While the law prohibits authorities from intercepting telephone and other communications without a prosecutor’s order, authorities routinely monitored residences, telephones, and computers. Nearly all opposition political figures and many prominent members of civil society groups claimed that authorities monitored their conversations and activities. The government continued to collect and obtain personally identifiable information on independent journalists and democratic activists during raids and by confiscating computer equipment.
The law allows the BKGB, the Ministry of Internal Affairs, special security services, financial intelligence personnel, and certain border guard detachments to use wiretaps. Wiretaps require the permission of a prosecutor, but the lack of prosecutorial independence rendered this requirement meaningless.
The Ministry of Communications has the authority to terminate the telephone service of persons who violate telephone contracts, which prohibits the use of telephone services for purposes contrary to state interests and public order.
Section 2. Respect for Civil Liberties, Including:
b. Freedoms of Peaceful Assembly and Association
The constitution provides for freedom of peaceful assembly, but the government severely restricted this right and employed a variety of means to discourage demonstrations, disperse them, minimize their effect, and punish participants. The law provides for freedom of association, but the government restricted it and selectively enforced laws and regulations to restrict the operation of independent associations that might criticize the government.
Freedom of Peaceful Assembly
Only registered political parties, trade unions, and NGOs could request permission to hold a demonstration of more than 1,000 persons. Authorities usually denied requests by independent and opposition groups as well as those of self-organized citizens’ groups.
The law penalizes participation in unauthorized gatherings, the announcement of an intention to hold a mass event before securing official authorization, training protesters, financing public demonstrations, or soliciting foreign assistance “to the detriment” of the country. Convictions of some violations are punishable by sentences of up to three years’ imprisonment.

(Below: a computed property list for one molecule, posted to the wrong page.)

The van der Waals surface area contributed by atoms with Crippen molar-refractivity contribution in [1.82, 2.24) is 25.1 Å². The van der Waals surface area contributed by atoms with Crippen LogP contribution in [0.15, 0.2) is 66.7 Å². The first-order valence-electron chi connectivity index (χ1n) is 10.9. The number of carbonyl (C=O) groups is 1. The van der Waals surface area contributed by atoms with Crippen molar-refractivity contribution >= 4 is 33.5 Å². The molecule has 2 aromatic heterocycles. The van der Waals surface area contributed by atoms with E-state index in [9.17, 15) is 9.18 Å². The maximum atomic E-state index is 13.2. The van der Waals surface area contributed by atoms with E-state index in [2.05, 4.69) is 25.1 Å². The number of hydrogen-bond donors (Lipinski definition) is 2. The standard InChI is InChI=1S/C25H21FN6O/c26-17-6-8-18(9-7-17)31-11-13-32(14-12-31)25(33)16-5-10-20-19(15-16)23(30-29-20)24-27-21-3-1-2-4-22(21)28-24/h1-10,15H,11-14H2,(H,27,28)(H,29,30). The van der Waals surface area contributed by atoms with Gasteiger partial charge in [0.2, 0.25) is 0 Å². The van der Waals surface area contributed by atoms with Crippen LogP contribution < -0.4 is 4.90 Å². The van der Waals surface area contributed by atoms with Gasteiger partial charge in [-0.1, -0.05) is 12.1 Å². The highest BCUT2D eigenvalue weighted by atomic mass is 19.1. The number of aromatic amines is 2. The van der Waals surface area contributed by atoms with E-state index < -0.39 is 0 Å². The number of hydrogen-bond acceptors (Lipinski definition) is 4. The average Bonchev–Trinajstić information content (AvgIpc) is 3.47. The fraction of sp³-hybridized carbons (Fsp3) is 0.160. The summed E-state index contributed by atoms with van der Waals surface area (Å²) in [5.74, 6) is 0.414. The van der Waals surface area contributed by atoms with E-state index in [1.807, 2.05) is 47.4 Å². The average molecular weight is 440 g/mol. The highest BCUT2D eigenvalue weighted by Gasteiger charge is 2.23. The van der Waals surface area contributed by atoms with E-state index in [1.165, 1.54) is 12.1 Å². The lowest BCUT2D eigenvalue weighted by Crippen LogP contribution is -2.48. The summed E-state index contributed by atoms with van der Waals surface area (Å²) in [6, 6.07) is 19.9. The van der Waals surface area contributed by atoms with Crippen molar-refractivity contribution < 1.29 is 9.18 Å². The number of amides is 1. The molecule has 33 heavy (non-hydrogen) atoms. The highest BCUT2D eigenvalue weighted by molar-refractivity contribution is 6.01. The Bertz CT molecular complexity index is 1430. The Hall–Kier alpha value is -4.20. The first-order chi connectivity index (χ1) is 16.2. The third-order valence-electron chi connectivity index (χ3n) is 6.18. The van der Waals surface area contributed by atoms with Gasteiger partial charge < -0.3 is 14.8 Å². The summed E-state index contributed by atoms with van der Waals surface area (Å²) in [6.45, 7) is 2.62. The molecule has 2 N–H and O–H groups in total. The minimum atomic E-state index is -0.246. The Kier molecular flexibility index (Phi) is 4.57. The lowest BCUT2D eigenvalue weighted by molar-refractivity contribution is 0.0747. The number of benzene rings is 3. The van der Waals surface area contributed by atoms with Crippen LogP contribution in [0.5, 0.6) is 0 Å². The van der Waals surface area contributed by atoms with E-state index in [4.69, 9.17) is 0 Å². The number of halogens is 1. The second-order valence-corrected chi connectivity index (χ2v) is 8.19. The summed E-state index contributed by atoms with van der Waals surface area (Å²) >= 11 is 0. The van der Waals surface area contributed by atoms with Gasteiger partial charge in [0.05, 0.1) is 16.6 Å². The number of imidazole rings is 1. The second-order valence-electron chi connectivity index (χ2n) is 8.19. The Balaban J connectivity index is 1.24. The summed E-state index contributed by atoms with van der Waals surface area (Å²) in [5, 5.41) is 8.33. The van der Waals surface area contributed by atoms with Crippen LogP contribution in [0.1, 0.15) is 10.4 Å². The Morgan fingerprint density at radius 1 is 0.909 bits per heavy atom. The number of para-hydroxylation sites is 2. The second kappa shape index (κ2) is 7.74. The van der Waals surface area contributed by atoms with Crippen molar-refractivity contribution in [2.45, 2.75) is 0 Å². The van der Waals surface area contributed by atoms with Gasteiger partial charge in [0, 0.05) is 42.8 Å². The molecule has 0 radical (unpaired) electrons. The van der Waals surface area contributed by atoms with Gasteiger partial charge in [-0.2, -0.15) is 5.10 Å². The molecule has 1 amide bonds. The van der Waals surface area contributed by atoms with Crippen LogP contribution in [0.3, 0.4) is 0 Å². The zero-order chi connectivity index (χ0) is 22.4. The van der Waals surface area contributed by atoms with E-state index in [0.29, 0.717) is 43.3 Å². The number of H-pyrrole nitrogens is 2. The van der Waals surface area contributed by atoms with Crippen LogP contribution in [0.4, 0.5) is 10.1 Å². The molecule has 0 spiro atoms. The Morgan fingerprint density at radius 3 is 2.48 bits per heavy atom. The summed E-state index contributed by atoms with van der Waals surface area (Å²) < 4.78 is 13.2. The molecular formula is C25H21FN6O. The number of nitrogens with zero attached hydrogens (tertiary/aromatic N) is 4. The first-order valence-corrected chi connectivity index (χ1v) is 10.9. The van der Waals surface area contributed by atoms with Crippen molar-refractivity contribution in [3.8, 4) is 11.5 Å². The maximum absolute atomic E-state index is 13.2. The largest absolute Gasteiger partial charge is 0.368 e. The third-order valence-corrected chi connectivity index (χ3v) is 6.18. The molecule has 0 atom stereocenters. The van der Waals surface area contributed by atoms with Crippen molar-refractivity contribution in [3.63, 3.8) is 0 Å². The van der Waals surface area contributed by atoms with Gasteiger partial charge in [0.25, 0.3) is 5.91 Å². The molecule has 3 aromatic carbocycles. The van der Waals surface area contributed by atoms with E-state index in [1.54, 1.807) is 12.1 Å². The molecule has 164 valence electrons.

Persons with criminal records for crimes related to violating peace and order, statehood and governance, public security, safety, and public morals may not act as mass event organizers. Individuals who were fined for participating in unauthorized mass events also may not organize mass events for a period of one year from the imposition of the fine.
The law requires organizers to notify authorities of a mass event planned at a designated location no later than 10 days before the date of the event. Authorities must inform organizers of their denial no later than five days before the event. By law denials may be issued for one of two reasons, the event conflicts with one organized by a different individual or group, or the notification does not comply with regulations. Organizers of mass events outside designated locations must apply at least 15 days in advance for permission, and authorities are required to respond no later than five days prior to the scheduled event. This practice was not in line with international standards according to the OSCE Moscow Mechanism Report. Authorities generally granted permits for opposition demonstrations only if they were held at designated venues far from city centers. The OSCE Moscow Mechanism report noted that authorities had not demonstrated the need for administrative arrests or fines in connection with spontaneous demonstrations, which the United Nations considered necessary in a democratic society and proportionate to considerations such as national security or public safety.
The law includes a system of reimbursements for police, medical, and cleaning services that organizers of mass events must pay to hold an event. Authorities continued to cover costs associated with events that were officially sponsored at the local and national level. If an application for holding a mass event is approved, organizers must sign contacts for such services two days ahead of the event and reimburse all costs within 10 days. Organizers complained about high costs of such contracts. For example, police services for an event with more than 1,000 participants at a specially designated venue cost approximately 7,290 rubles ($2,990); at a nondesignated venue, the price is 1.5 times higher.
Authorities often formulated pretexts to deny permits for public demonstrations. For example, on July 30, opposition presidential candidate Svyatlana Tsikhanouskaya’s rally in Minsk drew 63,000 participants, making it the largest campaign rally since the country’s independence. Tsikhanouskaya was subsequently blocked from holding additional campaign rallies by local Minsk authorities. On August 2, authorities announced that state events would take place every evening at every permitted campaign rally location between August 2 and August 8, despite the fact that Tsikhanouskaya had submitted an application in mid-July to hold rallies at locations in Minsk on August 5 and August 8.